Skip to main content

Keep seniors' national park fees low

By Teresa Ghilarducci, Special to CNN
updated 10:15 AM EDT, Thu April 25, 2013
Teresa Ghilarducci says having seniors pay more to visit parks like Yosemite in California is the wrong way to fix the budget.
Teresa Ghilarducci says having seniors pay more to visit parks like Yosemite in California is the wrong way to fix the budget.
STORY HIGHLIGHTS
  • A congresswoman proposes raising the price of the senior lifetime pass to national parks
  • Teresa Ghilarducci: Raising the price for the elderly won't make a real dent
  • She says the idea seems like another attempt to erode the financial situation of American seniors
  • Ghilarducci: There is no fixed pie; it's not as if seniors get more, then young people get less

Editor's note: Teresa Ghilarducci is a professor of economics and director of the Schwartz Center for Economic Policy Analysis at The New School.

(CNN) -- As the nation faces a looming retirement crisis, a member of Congress has proposed a terrible idea that would bash seniors. Democratic Rep. Jackie Speier of California asked the National Park Service to consider raising the price of the senior lifetime pass to help solve the parks' $153 million budget gap caused by the sequester cuts.

Pause for a moment and consider that $153 million is a tiny portion of the federal budget. It is a little more than the value of Bill Gates' house and a fraction of the price of a B-2 bomber.

People over 62 can buy a $10 lifetime pass to the more than 2000 federal recreational sites. For volunteers, the disabled and young children, it's free. With the exception of a few other cases, it's $80 for an annual pass to all the sites.

Teresa Ghilarducci
Teresa Ghilarducci

If the park service doubled the cost of the senior lifetime pass, it would raise $5 million. That's such a tiny drop in the bucket it's laughable.

This is not about the $5 million. Raising the lifetime park pass for seniors is not offered up to lower park admission prices for young people.

Become a fan of CNNOpinion
Stay up to date on the latest opinion, analysis and conversations through social media. Join us at Facebook/CNNOpinion and follow us @CNNOpinion on Twitter. We welcome your ideas and comments.



In other words, there is no fixed pie. If grandma gets more, then baby Charlie gets less. No. Unlike reptiles, human societies do not arrange to eat their young.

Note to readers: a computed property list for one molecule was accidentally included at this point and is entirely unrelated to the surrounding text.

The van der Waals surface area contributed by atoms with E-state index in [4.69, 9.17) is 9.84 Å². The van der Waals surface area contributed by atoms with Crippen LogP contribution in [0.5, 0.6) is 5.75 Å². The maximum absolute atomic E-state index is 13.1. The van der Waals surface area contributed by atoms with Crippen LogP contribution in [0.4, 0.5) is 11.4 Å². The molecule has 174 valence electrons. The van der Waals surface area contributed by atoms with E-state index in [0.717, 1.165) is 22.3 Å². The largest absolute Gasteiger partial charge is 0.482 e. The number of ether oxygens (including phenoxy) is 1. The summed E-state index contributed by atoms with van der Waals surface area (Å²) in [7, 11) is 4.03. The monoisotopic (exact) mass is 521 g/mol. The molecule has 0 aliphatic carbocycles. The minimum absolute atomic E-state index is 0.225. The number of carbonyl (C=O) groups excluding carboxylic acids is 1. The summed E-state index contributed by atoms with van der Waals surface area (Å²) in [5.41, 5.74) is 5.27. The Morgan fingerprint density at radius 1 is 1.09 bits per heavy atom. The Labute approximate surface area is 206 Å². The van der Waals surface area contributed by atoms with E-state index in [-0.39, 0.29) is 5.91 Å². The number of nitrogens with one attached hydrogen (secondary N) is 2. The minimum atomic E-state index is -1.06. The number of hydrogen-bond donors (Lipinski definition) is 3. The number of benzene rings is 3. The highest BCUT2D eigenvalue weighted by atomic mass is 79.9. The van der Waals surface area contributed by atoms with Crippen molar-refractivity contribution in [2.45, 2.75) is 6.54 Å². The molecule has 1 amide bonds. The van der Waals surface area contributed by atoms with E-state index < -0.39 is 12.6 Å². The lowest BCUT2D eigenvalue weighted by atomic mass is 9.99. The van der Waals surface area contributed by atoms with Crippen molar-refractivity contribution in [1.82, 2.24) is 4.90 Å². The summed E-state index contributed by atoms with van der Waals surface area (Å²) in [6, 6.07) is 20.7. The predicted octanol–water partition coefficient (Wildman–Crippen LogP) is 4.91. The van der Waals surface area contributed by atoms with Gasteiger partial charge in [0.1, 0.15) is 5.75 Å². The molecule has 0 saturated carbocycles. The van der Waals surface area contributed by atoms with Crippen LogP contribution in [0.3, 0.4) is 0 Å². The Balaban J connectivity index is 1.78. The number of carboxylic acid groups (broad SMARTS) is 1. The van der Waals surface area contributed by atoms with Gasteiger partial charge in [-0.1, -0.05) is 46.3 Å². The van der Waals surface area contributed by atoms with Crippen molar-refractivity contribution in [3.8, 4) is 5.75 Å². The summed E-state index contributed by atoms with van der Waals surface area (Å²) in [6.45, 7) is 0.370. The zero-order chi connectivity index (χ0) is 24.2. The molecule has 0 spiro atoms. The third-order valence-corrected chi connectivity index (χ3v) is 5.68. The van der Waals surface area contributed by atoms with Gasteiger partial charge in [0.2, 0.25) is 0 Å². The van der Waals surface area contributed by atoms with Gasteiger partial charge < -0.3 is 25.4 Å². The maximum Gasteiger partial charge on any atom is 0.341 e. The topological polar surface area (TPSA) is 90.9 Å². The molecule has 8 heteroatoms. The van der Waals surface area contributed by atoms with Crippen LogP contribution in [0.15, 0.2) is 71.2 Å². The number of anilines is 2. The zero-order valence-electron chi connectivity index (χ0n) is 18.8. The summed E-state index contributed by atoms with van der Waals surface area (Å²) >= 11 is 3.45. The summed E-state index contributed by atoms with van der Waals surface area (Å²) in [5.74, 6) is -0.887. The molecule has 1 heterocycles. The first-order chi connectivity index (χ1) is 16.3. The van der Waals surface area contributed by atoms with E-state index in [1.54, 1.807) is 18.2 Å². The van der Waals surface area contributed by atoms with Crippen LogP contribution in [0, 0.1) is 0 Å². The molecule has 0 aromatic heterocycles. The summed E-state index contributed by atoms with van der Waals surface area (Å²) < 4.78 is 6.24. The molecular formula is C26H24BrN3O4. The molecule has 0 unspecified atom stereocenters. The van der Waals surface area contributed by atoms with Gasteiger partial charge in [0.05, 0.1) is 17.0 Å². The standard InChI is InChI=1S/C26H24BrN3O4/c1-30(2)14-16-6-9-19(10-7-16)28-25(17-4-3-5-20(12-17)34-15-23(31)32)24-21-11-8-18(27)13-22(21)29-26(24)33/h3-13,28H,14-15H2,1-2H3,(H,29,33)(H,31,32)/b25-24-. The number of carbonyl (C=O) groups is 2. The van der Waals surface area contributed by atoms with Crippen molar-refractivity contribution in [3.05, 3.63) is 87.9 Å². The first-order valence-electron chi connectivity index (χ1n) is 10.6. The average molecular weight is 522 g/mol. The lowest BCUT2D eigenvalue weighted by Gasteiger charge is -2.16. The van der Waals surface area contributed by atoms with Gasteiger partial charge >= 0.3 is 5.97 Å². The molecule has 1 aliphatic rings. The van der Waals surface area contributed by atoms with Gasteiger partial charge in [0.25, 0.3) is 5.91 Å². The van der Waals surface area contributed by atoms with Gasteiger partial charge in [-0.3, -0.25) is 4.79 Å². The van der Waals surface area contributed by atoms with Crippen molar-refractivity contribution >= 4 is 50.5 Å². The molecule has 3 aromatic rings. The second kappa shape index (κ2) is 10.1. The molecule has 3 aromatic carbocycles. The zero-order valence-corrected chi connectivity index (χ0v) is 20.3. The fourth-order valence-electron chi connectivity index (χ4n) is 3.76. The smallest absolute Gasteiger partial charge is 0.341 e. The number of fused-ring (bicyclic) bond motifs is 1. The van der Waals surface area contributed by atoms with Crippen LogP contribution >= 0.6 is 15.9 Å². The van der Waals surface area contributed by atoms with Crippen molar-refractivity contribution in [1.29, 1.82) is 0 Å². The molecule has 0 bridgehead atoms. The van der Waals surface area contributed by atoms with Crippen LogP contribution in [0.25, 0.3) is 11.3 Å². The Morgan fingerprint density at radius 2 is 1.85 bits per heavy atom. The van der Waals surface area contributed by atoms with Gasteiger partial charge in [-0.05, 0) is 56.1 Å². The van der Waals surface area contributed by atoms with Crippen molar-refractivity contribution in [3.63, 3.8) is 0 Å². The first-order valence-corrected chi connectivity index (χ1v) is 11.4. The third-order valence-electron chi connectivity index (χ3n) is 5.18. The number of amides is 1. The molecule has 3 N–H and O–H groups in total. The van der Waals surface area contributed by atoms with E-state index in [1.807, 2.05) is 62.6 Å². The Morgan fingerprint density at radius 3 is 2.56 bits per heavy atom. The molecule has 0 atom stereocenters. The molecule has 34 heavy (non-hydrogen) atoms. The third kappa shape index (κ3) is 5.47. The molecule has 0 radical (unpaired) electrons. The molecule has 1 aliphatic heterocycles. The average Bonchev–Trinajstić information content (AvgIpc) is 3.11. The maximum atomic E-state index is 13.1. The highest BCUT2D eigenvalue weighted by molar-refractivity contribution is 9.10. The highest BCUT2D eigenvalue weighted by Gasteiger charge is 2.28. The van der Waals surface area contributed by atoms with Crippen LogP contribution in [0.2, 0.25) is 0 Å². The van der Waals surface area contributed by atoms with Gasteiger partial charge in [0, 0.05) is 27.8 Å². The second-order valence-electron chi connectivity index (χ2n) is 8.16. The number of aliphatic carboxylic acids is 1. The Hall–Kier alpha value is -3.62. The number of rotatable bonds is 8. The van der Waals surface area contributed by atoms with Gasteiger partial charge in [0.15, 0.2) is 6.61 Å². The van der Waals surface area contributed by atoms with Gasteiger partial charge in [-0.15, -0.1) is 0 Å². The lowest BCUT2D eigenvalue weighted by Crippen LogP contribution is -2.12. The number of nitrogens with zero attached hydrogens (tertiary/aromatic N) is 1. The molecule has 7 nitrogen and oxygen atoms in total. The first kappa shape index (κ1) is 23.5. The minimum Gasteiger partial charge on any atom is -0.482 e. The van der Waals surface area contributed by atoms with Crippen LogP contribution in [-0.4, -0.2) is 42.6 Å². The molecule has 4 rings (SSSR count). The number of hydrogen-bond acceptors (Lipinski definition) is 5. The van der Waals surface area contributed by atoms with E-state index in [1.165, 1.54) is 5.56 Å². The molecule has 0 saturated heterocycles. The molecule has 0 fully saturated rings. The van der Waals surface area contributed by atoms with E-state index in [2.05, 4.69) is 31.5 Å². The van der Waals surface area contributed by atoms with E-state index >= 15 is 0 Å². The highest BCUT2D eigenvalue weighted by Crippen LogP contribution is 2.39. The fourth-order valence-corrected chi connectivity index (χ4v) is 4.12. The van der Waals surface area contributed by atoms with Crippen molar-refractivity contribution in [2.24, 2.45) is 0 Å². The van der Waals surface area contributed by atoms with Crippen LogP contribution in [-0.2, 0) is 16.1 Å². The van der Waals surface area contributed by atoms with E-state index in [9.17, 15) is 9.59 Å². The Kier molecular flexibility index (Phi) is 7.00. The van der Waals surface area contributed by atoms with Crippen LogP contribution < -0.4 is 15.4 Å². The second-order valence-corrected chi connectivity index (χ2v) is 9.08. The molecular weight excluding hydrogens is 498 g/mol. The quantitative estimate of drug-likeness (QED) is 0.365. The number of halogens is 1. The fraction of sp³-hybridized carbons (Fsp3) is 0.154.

There is a sincere but mistaken belief out there that the old are taking advantage of the young. Societies that pay for the old can pay for the young, too. It's not a zero-sum game.

My colleagues and I have analyzed the national budgets in more than 63 nations. When a society spends more money on the elderly, they also spend more money on education and other programs benefiting the young. For example, in the United States in the 1970s, education spending tripled, education attainment rates soared and Social Security and Medicare expanded.

The park pass proposal comes across as another attempt to erode the financial situation of American seniors who are already facing threats in their coming old age.

Budget cuts hit Washington economy hard

The various proposals floating around to cut Social Security are scary enough for older Americans. For example, one idea from the Simpson-Bowles Commission is to raise the age seniors can collect their full Social Security benefits from 67 to 70 and the eligibility age from 62 to 65.

President Obama has proposed replacing the regular consumer price index, or CPI, to adjust Social Security benefits with the chained CPI -- often called the cat food CPI because the index assumes that when the price of human food rises, seniors can substitute cheaper food to get the same nutrition. A chained CPI would lower lifetime benefits to the oldest seniors by more than $25,000.

With the U.S. economy growing at a sluggish pace, older Americans who are nearing retirement face more uncertainty. In 2012, a report from the Government Accountability Office found employers are reluctant to hire older workers, citing reasons such as outdated skills as one of the factors. Workers who are 55 years old and up who lose their jobs have it the hardest. They face the longest period of unemployment.

Members of Congress who want generational fairness and balanced budgets won't get there by whacking the elderly with Social Security cuts or higher park pass prices. Why can't Congress be smarter about finding ways to revitalize the economy and create jobs? That is a rhetorical question. They are busy finding coins in the sofa cushions instead of creating a sustainable and stabilizing federal budget.

Raising the price of park passes for the elderly won't make a real dent or help young people enjoy the trees more. With this budget process, fewer and fewer families or the elderly will be able to get to the park if they're busy scrambling to get by.